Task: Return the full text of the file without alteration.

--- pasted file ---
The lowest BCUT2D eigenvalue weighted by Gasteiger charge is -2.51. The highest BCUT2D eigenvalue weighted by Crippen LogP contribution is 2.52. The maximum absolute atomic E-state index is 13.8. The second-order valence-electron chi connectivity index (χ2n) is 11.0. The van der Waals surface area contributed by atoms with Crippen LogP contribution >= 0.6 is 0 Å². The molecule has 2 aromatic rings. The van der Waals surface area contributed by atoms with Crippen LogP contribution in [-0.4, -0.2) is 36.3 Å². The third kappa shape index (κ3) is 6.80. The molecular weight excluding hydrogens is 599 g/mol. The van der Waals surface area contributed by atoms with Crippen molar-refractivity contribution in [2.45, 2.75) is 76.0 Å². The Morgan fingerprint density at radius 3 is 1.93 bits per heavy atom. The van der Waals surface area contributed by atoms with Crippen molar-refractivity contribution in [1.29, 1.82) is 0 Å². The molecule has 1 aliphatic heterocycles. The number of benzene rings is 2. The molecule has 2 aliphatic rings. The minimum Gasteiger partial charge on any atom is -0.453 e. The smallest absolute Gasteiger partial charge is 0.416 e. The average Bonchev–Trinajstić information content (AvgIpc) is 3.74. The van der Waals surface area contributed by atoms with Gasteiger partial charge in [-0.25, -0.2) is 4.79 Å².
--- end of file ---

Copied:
The lowest BCUT2D eigenvalue weighted by Gasteiger charge is -2.51. The highest BCUT2D eigenvalue weighted by Crippen LogP contribution is 2.52. The maximum absolute atomic E-state index is 13.8. The second-order valence-electron chi connectivity index (χ2n) is 11.0. The van der Waals surface area contributed by atoms with Crippen LogP contribution >= 0.6 is 0 Å². The molecule has 2 aromatic rings. The van der Waals surface area contributed by atoms with Crippen LogP contribution in [-0.4, -0.2) is 36.3 Å². The third kappa shape index (κ3) is 6.80. The molecular weight excluding hydrogens is 599 g/mol. The van der Waals surface area contributed by atoms with Crippen molar-refractivity contribution in [2.45, 2.75) is 76.0 Å². The Morgan fingerprint density at radius 3 is 1.93 bits per heavy atom. The van der Waals surface area contributed by atoms with Crippen molar-refractivity contribution in [1.29, 1.82) is 0 Å². The molecule has 1 aliphatic heterocycles. The number of benzene rings is 2. The molecule has 2 aliphatic rings. The minimum Gasteiger partial charge on any atom is -0.453 e. The smallest absolute Gasteiger partial charge is 0.416 e. The average Bonchev–Trinajstić information content (AvgIpc) is 3.74. The van der Waals surface area contributed by atoms with Gasteiger partial charge in [-0.25, -0.2) is 4.79 Å².